The common perception of equine dentistry is that horse’s teeth need to be filed so that they can eat hay, grass and grains efficiently and to remove sharp hooks and ridges. While all of this is most certainly true, much more lies in the balance of the horse’s jaw.
Mastication – chewing, that is – not only pulverizes the food into particle sizes needed for proper digestion, the action in combination with the correct level of pressure in the mouth is the major signal to the body to produce saliva. Saliva is the second step of digestion, the one following ingestion/chewing and preceding breakdown by acids in the stomach for release of calories and nutrients. Many vitamins and minerals are better absorbed in the esophagus pre-acidification and the proper amount and pH of the saliva is key to releasing these from the feedstuff. Saliva is furthermore of paramount importance in keeping the digestive tract lubricated. There is no horse owner that does not have a healthy respect, bordering on fear, of colic.
The most common cause of fatal colic in horses is an impaction. The food or foreign body becomes “stuck” in the intestinal tract and adheres to the wall of the gut, causing tissues to die and/or total blockage. Dehydration is a known villain, leaving the horse’s digestive system ripe for this failure. The link that is often missing is that the gut needs to remain lubricated by saliva, not simply fluids travelling by osmotic balance. Of course, Horse Maintenance 101 tells us to keep that water available at all times, monitored and doled out in portions to a hot or sweaty horse. This is the most important health consideration there is; however, proper digestive utilization of this water depends on long term salivary health.
Older horses losing teeth and suffering compromised jaw motion often require creative methods of hydration to keep them going, e.g. soaking feeds to pre-wet them and sometimes even IV support. Competition horses can also become quite prone to impaction if their jaw motion is compromised during competition, such as having the mouth tied shut with a flash or tight noseband. Dental balancing of the motion of the mouth, from the incisors (front teeth) through the back of the jaw is necessary to help the horse maintain their perfect chewing motion, thus stimulating all of the salivary glands equally, with none receiving too little pressure as not to produce, or too much as to become inflamed and the ducts close and become painful. Overproduction of saliva is possible by excess pressure of even as little as one tooth, which can also cause dehydration and lead to colic.
The next major cause of colic with dental implication is gas colic. The function of the digestive system is dependent on a delicate balance of very harsh acids that must stay where they are needed, and muscles to move the food slowly, ever onward as well as super porous, delicate stomach lining to allow all of the nutrition available from the food to pass into the bloodstream and be used. The saliva, as mentioned above, provides much-needed lubrication to this process. It also starts digesting the food matter with a cocktail of enzymes, as well as premixing the food to a pH that will aid in breakdown by the acids of the stomach. If the enzymes are not present in the saliva, due to less than healthy salivary output or a pH that will not support them, the stomach is presented with unprepared food. This would be similar to food that is unchewed as well. Please note at this time that in an herbivore that is unable to regurgitate (throw up) their food this is a very serious problem; far more serious than say a cat or dog now chewing properly, as their digestive make up is much more elastic and forgiving. The stomach may have enough acid to cope with the unprepared food somewhat and it will do its best to extract from the food what it can, but peristalsis marches ever forward, carrying the food out of the acid chamber into the intestine. If the stomach was struggling with unprepared food, often the partially digested food will cause discomfort as it heads into the very delicate tissue of the small intestine. This causes symptoms visible to most horse owners of pain and distress. Internally the horse is experiencing gas and may also be having breakdown on a cellular level, causing the wall of the lining of the stomach to ulcer. While there are admittedly many causes of ulcers in horses, stress being high on the list, pH imbalance in the gut is a very common one. Gas in the intestine can lead to such pain and distress that it is often thought to cause the horse to roll violently and create a torsion, or “twist” colic.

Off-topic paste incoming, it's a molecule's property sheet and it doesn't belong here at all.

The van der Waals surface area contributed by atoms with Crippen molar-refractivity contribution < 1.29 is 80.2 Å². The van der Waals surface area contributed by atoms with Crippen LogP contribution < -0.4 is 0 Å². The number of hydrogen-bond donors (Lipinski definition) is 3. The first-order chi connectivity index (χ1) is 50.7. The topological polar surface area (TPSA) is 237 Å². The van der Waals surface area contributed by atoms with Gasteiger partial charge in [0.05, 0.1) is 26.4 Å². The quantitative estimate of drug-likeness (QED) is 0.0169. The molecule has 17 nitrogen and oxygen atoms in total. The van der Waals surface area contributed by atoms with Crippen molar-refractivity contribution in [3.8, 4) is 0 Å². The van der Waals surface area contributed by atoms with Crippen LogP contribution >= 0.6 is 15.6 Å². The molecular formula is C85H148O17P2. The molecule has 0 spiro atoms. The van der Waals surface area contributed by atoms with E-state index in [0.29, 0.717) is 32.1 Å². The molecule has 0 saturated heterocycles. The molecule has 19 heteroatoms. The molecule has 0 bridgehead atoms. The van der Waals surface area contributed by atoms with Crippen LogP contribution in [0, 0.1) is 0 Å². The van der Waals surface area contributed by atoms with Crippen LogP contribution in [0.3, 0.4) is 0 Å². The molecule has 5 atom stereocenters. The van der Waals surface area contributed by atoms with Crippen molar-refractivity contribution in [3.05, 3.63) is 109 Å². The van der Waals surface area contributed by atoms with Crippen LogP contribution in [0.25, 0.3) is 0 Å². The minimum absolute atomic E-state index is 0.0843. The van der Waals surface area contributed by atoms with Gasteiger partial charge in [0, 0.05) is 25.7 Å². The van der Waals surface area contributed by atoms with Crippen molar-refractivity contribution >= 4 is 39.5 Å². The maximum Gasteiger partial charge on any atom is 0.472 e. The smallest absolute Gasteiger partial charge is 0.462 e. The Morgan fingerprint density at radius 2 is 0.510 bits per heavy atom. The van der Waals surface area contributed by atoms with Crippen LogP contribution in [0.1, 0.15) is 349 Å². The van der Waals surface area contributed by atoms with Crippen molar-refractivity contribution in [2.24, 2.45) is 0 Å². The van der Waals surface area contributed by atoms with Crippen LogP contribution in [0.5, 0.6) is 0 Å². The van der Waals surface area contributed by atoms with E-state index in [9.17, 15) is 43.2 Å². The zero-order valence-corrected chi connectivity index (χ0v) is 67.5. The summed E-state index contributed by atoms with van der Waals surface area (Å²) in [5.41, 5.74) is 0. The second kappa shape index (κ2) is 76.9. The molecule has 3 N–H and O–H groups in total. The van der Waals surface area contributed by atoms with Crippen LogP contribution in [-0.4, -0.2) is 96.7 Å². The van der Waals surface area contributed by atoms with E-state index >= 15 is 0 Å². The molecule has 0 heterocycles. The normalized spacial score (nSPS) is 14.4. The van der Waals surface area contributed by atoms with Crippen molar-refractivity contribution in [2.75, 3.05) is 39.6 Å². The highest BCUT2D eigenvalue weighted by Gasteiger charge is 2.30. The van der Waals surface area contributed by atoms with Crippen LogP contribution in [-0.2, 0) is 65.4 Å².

While there are times that we cannot achieve balance in the mouth to sustain ideal saliva, as in older or injured horses, it is one of the basic necessities we are meeting by performing a comprehensive routine dentistry. The mouth is the gateway to digestion and its importance is not all in the mechanics of chewing. For therapies to aid in the digestive process for older or compromised horses, please see our article, complete with feed and probiotic recommendations, The Aged and/or Compromised Horse.